THE Arts Council has called on culture minister Carál Ní Chuilín to reverse the latest cuts to arts organisations.
During a meeting with Ms Ní Chuilín senior Arts Council members including chairman Bob Collins said the in-year cuts will badly affect arts groups, particularly those trying to bring their work to “marginalised communities”.
The latest cut slashed arts funding for this financial year by 20 per cent.
Mr Collins said arts groups have made an “exemplary contribution” to the north.
“Reducing the funding of those organisations without rationale simply defeats the realisation of the objectives to which all are committed.”
Meanwhile, Ms Ní Chuilín is to be summoned before a Stormont scrutiny committee to explain an alleged disparity in festival funding.
The Sinn Féin minister is to be quizzed about how her department has distributed money from a cultural fund which was set up two years ago.
Unionists have demanded answers after it emerged the bulk of the money was spent on projects in north and west Belfast.
The DUP’s Nelson McCausland, chairman of the Culture Arts and Leisure (CAL) committee, said:
“This was a political decision by a Sinn Féin minister to direct money to certain organisations, the main one of which has four directors all of whom are senior members of Sinn Féin.
“Now that is a scandal.”
In 2013/14, the west Belfast festival Féile an Phobail, the Belfast Film Festival and McCracken Cultural Society benefited from the cultural fund, MLAs were told during a briefing from DCAL officials at Stormont.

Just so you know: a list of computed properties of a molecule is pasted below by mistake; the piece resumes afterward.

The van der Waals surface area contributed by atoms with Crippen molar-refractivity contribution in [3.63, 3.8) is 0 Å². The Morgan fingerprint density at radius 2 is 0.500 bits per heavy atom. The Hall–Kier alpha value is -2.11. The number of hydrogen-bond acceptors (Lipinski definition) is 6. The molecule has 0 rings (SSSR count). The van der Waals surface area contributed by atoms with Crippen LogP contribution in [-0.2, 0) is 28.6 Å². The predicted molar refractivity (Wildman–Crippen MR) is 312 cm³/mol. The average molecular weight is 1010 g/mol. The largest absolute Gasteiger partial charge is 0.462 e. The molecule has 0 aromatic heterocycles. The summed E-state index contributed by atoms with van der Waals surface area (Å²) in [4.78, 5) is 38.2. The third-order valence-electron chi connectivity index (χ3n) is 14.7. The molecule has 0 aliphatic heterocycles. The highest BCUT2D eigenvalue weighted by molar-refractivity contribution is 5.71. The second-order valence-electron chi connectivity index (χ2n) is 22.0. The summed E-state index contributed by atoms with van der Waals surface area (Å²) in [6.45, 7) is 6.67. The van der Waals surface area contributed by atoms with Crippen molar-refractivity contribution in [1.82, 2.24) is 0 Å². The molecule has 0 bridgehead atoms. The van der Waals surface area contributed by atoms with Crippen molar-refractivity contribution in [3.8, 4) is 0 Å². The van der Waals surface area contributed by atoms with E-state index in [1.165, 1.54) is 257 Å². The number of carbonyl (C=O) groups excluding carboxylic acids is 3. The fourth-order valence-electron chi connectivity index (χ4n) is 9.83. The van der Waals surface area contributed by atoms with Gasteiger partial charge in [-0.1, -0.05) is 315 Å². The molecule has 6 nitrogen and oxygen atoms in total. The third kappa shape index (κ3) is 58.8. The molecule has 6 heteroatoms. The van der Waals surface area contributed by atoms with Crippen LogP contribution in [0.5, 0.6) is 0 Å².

The following year in 2014/15, money was allocated to the West Belfast Festival, the Arts Spectrum Centre, the Belfast Film Festival and Duncairn Arts.
It was not made clear if any other groups had applied and eligibility criteria was not outlined.
Féile an Phobail is among the biggest and most successful festivals run in Northern Ireland, regularly attracting big names.
It hit the headlines earlier this year when controversial comedian Frankie Boyle was booked to perform, sparking protests by some parents of children with Down’s syndrome.
Assembly members have demanded to see business cases from the successful applicants.
But Sinn Féin MLA Rosie McCorley said it was premature to judge the situation.
“At this point nobody is in a position to say something isn’t fair,” she said.